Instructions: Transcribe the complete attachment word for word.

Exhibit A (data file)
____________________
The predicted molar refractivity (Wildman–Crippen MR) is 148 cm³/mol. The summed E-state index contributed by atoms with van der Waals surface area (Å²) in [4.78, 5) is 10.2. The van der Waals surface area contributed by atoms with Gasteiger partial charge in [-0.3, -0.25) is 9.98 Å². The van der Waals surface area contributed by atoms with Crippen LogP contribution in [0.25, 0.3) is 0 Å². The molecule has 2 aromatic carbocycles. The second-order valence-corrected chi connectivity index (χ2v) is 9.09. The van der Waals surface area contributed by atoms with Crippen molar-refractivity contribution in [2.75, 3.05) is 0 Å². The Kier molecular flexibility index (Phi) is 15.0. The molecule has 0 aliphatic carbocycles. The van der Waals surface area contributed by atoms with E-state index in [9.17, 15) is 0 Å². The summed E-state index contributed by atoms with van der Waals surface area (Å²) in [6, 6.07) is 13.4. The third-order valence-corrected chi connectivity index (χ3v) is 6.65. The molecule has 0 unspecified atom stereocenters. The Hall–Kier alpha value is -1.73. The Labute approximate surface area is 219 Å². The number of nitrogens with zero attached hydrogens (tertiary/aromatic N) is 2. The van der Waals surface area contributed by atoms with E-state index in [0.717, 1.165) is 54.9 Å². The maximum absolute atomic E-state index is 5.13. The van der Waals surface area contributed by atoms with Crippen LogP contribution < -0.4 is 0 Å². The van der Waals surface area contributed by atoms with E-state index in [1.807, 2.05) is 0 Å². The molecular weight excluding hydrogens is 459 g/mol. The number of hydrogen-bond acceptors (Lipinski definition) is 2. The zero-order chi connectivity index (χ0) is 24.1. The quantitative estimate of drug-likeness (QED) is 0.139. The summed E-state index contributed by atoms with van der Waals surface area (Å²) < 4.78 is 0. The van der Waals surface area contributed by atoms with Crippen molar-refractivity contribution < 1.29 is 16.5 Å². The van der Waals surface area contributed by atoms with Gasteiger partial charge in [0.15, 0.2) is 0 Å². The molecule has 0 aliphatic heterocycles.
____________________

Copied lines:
The predicted molar refractivity (Wildman–Crippen MR) is 148 cm³/mol. The summed E-state index contributed by atoms with van der Waals surface area (Å²) in [4.78, 5) is 10.2. The van der Waals surface area contributed by atoms with Gasteiger partial charge in [-0.3, -0.25) is 9.98 Å². The van der Waals surface area contributed by atoms with Crippen LogP contribution in [0.25, 0.3) is 0 Å². The molecule has 2 aromatic carbocycles. The second-order valence-corrected chi connectivity index (χ2v) is 9.09. The van der Waals surface area contributed by atoms with Crippen molar-refractivity contribution in [2.75, 3.05) is 0 Å². The Kier molecular flexibility index (Phi) is 15.0. The molecule has 0 aliphatic carbocycles. The van der Waals surface area contributed by atoms with E-state index in [9.17, 15) is 0 Å². The summed E-state index contributed by atoms with van der Waals surface area (Å²) in [6, 6.07) is 13.4. The third-order valence-corrected chi connectivity index (χ3v) is 6.65. The molecule has 0 unspecified atom stereocenters. The Hall–Kier alpha value is -1.73. The Labute approximate surface area is 219 Å². The number of nitrogens with zero attached hydrogens (tertiary/aromatic N) is 2. The van der Waals surface area contributed by atoms with E-state index in [0.717, 1.165) is 54.9 Å². The maximum absolute atomic E-state index is 5.13. The van der Waals surface area contributed by atoms with Crippen LogP contribution < -0.4 is 0 Å². The van der Waals surface area contributed by atoms with E-state index in [1.807, 2.05) is 0 Å². The molecular weight excluding hydrogens is 459 g/mol. The number of hydrogen-bond acceptors (Lipinski definition) is 2. The zero-order chi connectivity index (χ0) is 24.1. The quantitative estimate of drug-likeness (QED) is 0.139. The summed E-state index contributed by atoms with van der Waals surface area (Å²) < 4.78 is 0. The van der Waals surface area contributed by atoms with Crippen molar-refractivity contribution < 1.29 is 16.5 Å². The van der Waals surface area contributed by atoms with Gasteiger partial charge in [0.15, 0.2) is 0 Å². The molecule has 0 aliphatic heterocycles.